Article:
Last week Donte Whitner said to a group of reporters he expected fellow 49ers safety Dashon Goldson to show up for offseason workouts in Santa Clara, however, he did not know if Goldson would sign his franchise tender. Whitner’s assessment seems to be premature as there are now reports Goldson will not be joining fellow teammates in the Bay Area for workouts anytime soon. The 49ers placed the franchise tag on Goldson early in the offseason.
The franchise tag is non-exclusive meaning Goldson can negotiate with any team, with the 49ers having the right to match any contract offer. If the 49ers don’t match a contract offer they will be awarded two first-round draft picks as compensation.
Last offseason the 49ers presented Goldson with a five-year, $25 million deal but the safety turned it down expecting to receive a better offer from another team. No team offered Goldson the right long-term deal he was looking for, so he ended up signing a one-year contract with the 49ers for the 2011 season.
In a way it makes sense #38 has not signed the franchise tender because it would weaken his bargaining power with the 49ers. If he signs the franchise tender the 49ers would have the upper hand in negotiating a long-term deal because Goldson would not be able to talk with other teams, which is his only current advantage. But that only becomes a real advantage if other teams are seeking to sign him.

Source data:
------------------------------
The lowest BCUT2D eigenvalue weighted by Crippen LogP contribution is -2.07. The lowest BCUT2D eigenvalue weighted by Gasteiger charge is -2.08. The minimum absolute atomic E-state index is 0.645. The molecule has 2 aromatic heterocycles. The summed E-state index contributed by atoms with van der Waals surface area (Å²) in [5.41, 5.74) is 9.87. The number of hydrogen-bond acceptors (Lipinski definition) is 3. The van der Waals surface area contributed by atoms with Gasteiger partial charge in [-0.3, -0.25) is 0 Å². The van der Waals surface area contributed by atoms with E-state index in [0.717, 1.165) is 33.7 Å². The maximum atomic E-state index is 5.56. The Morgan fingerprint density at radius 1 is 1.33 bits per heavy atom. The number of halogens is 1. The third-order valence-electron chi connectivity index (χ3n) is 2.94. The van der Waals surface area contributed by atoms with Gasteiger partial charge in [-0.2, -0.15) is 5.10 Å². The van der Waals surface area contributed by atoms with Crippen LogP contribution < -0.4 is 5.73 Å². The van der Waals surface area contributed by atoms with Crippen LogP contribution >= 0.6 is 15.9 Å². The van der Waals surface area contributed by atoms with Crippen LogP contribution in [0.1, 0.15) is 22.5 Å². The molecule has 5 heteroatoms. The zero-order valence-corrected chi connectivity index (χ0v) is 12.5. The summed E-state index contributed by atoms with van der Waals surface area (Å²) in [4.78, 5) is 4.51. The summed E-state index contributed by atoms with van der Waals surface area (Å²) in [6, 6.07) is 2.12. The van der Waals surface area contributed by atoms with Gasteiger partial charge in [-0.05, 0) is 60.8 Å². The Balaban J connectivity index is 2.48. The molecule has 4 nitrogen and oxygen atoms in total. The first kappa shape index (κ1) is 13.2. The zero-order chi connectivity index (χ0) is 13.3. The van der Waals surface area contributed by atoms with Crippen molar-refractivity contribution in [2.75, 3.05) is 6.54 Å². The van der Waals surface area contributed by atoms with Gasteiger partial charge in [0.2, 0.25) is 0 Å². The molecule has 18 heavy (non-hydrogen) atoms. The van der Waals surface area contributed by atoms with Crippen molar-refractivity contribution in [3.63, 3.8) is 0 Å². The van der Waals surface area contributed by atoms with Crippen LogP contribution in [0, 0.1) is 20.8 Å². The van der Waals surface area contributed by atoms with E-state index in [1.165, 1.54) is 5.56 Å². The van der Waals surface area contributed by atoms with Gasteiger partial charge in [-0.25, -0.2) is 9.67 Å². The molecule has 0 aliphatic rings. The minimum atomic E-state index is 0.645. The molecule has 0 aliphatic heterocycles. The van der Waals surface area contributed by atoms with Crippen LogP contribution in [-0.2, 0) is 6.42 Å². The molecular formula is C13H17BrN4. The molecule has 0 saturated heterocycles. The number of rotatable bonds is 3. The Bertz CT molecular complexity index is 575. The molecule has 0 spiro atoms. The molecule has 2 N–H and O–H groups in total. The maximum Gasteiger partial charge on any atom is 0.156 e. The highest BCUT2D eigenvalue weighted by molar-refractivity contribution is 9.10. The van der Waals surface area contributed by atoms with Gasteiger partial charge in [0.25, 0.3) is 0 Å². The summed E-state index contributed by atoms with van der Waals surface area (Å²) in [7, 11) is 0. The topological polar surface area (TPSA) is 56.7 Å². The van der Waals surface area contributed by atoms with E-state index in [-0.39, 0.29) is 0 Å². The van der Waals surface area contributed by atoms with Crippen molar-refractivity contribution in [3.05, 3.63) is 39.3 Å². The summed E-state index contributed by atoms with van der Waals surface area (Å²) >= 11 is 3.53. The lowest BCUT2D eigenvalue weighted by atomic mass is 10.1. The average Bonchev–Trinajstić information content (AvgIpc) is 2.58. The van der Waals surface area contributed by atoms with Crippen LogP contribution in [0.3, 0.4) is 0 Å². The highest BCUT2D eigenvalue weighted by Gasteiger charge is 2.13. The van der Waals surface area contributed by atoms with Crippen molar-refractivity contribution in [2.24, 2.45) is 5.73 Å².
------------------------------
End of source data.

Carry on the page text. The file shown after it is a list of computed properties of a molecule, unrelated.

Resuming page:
There are no reports of other teams courting Goldson and this is because they know the 49ers covet the safety. Even if another team would offer a contract, they would be giving up a lot for Goldson. In addition to signing him to a possible four or five-year deal, the team would also give up two first-round draft picks, which is a steep price to pay even for someone who played as well as Goldson did last season (83 tackles, 7 interceptions). One reason for the lack of contract offers from other teams is because no one has a dire need for a starting safety. Not yet at least.
Should Goldson sign his franchise tender with the 49ers, he will probably earn around $6 million for the upcoming season as the franchise player. With a lack of depth at safety, the 49ers don’t necessarily have the upper hand if Goldson continues to hold out. The last two times the 49ers had a franchise tagged player holdout for a longer contract ended badly.
In 2004 Julian Peterson held out all the way until August 26 with the season starting two weeks later. Peterson started the first five games until he suffered a season-ending injury. Most recently, nose tackle Aubrayo Franklin held out through most of the teams 2010 training camp and did not sign his franchise tender until August 28. Franklin had a dismal season with only 39 tackles and zero sacks. The 49ers did not re-sign Peterson or Franklin.
Unless Goldson plans to sit out the season, the way this will end is with him signing his franchise tender late in August, like Peterson and Franklin. If he signs that late into training camp, the 49ers risk losing the hard hitting safety to injury and/or him not playing well because he was not there for a majority of the teams off-season conditioning and workouts. You can file this under stalemate.